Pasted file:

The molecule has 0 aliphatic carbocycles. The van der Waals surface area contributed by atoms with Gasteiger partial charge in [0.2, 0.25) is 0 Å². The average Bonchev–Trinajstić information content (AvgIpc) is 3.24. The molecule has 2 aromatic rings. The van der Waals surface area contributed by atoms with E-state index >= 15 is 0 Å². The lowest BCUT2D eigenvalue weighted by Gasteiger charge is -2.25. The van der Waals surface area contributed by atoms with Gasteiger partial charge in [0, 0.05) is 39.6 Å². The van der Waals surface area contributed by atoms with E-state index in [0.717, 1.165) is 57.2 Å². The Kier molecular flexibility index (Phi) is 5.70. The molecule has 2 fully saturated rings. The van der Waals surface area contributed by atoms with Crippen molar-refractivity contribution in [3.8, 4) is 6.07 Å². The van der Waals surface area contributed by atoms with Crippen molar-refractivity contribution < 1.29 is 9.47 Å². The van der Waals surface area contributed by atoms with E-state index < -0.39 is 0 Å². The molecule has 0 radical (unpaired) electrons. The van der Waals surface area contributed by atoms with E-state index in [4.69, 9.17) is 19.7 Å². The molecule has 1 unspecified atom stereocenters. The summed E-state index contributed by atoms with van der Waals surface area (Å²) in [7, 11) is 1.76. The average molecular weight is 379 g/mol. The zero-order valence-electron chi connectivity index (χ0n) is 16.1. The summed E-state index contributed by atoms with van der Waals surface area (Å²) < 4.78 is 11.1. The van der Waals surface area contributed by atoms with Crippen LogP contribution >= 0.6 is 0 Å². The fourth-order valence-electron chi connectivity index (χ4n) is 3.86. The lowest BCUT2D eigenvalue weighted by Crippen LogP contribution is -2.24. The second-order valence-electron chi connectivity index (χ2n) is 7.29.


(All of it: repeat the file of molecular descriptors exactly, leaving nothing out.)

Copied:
The molecule has 0 aliphatic carbocycles. The van der Waals surface area contributed by atoms with Gasteiger partial charge in [0.2, 0.25) is 0 Å². The average Bonchev–Trinajstić information content (AvgIpc) is 3.24. The molecule has 2 aromatic rings. The van der Waals surface area contributed by atoms with E-state index >= 15 is 0 Å². The lowest BCUT2D eigenvalue weighted by Gasteiger charge is -2.25. The van der Waals surface area contributed by atoms with Gasteiger partial charge in [0, 0.05) is 39.6 Å². The van der Waals surface area contributed by atoms with E-state index in [0.717, 1.165) is 57.2 Å². The Kier molecular flexibility index (Phi) is 5.70. The molecule has 2 fully saturated rings. The van der Waals surface area contributed by atoms with Crippen molar-refractivity contribution in [3.8, 4) is 6.07 Å². The van der Waals surface area contributed by atoms with Crippen molar-refractivity contribution < 1.29 is 9.47 Å². The van der Waals surface area contributed by atoms with E-state index < -0.39 is 0 Å². The molecule has 0 radical (unpaired) electrons. The van der Waals surface area contributed by atoms with E-state index in [4.69, 9.17) is 19.7 Å². The molecule has 1 unspecified atom stereocenters. The summed E-state index contributed by atoms with van der Waals surface area (Å²) in [7, 11) is 1.76. The average molecular weight is 379 g/mol. The zero-order valence-electron chi connectivity index (χ0n) is 16.1. The summed E-state index contributed by atoms with van der Waals surface area (Å²) < 4.78 is 11.1. The van der Waals surface area contributed by atoms with Crippen LogP contribution >= 0.6 is 0 Å². The fourth-order valence-electron chi connectivity index (χ4n) is 3.86. The lowest BCUT2D eigenvalue weighted by Crippen LogP contribution is -2.24. The second-order valence-electron chi connectivity index (χ2n) is 7.29.